Short-term letting company Airbnb made a spectacular market debut as its shares more than doubled to give it a valuation exceeding $100bn.

The initial public offering (IPO) raised $3.5bn for the company, which allows guests to book rooms or entire buildings for short-term stays via the Airbnb app.

On Wednesday the San Francisco headquartered firm priced its shares at $68, raising it from an initial range of $56 to $60 due to strong demand.

Shares opened on the tech-focused NASDAQ on Thursday at $146. Frenzied trading saw Airbnb’s share price hit a high of $165 before settling at $144.71 when markets closed.

This makes lossmaking Airbnb the most valuable hospitality company in the world, surpassing the $42.74bn valuation of the largest hotel chain, Marriott International.

The IPO adds billions to the personal fortunes of Airbnb co-founders Brian Chesky, Joe Gebbia, and Nathan Blecharczyk.

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It has also proved lucrative for the venture capitalists that backed the startup, which include Sequoia Capital and Peter Thiel’s Founders Fund.

Airbnb hosts who were allowed to invest in the IPO also saw their money double in just a few hours.

Airbnb IPO: From air mattresses to a pandemic

The Airbnb IPO marks a dramatic change in fortunes for the company, which launched in 2008 when its founders began renting air mattresses in their San Francisco apartments.

For 12 years it has disrupted the hotel industry and grown into a hospitality juggernaut. Despite strong revenue growth it is yet to turn an annual profit.

Instead, it prioritised expansion, with more than 4 million hosts based in over 100,000 cities around the world now listing properties on the Airbnb platform.

The company fell out of favour with many of its hosts earlier this year when it forced mass cancellations due to the coronavirus pandemic.

A sharp reduction in global travel disruption proved devastating for Airbnb’s business model and saw revenues plummet.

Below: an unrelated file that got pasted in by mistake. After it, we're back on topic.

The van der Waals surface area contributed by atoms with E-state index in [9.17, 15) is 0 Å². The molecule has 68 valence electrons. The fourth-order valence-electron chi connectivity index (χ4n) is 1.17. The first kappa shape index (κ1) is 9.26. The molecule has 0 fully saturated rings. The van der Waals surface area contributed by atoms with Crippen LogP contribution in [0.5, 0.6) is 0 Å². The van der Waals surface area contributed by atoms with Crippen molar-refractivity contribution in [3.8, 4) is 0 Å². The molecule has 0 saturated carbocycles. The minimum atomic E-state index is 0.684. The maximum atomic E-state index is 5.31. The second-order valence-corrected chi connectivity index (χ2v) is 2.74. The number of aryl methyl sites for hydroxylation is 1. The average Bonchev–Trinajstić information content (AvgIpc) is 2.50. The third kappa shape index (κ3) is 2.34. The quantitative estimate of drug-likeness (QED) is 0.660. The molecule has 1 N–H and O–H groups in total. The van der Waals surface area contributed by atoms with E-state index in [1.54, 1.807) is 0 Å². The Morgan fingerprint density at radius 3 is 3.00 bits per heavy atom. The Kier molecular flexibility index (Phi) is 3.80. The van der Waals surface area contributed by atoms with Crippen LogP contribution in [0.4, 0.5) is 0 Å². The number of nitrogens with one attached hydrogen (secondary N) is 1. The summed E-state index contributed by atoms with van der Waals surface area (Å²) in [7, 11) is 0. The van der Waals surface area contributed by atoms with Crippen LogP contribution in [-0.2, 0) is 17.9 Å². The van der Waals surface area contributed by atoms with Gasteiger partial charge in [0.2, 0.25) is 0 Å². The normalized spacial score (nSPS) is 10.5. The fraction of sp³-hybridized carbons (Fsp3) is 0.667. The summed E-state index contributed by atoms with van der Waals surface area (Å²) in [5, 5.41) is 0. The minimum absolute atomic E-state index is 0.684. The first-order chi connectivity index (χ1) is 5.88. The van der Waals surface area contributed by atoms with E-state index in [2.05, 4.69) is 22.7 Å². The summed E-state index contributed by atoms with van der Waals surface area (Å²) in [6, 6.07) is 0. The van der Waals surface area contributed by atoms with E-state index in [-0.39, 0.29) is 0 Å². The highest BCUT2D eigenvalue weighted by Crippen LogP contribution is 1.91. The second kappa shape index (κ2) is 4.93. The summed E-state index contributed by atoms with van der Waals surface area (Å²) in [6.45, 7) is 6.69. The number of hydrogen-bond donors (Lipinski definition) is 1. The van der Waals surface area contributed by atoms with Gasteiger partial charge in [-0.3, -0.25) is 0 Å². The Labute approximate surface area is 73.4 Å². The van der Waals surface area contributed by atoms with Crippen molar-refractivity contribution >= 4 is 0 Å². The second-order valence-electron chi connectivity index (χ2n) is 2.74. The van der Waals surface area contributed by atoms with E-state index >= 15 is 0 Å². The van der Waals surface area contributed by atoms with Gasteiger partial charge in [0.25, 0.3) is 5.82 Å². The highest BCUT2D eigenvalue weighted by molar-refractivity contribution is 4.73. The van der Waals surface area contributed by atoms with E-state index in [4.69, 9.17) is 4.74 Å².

However, Airbnb was able to turn a profit in the third quarter of this year following cost-cutting measures. In May it laid off 25% of its workforce and cut marketing spend for the rest of the year. It was also given an emergency $2bn cash injection from private equity.

It has sought to reposition its business for those looking to holiday nearer to their own home. Bookings more than 500 miles from the booker’s home have dropped 48%, while those less than 50 miles away are up 17%.

“I don’t think this summer too many people expected to see an Airbnb IPO this year,” Chesky told Reuters in an interview.

“We were planning on going public, we put our IPO on hold and this has been the most unbelievable journey. It’s been quite a comeback for our hosts and for what I hope will be travel.”

A blockbuster year for tech IPOs

The Airbnb IPO follows hot on the heels of loss-making food delivery company DoorDash, which went public on Wednesday with a $39bn valuation.

Veteran Wall Street analyst David Trainer described it as the “most ridiculous IPO of 2020” and that the public offering “holds no value”.

Airbnb hit its remarkable valuation despite warning in its IPO prospectus that it may never be profitable.

Against the backdrop of the coronavirus pandemic, the Airbnb and DoorDash IPOs reflect a year of contrasting fortunes.

While many organisations have struggled due to lockdown measures – especially traditional bricks and mortar businesses – technology companies have seen revenues and valuations soar.

This has helped to create an environment where demand to invest in the next rising technology company has outstripped supply.

In September cloud-data storage firm Snowflake made its market debut with a $33bn valuation, making it the largest software IPO in history.

Airbnb’s mega valuation makes it the biggest tech IPO of 2020.

Read more:  Airbnb files IPO, warns it may never be profitable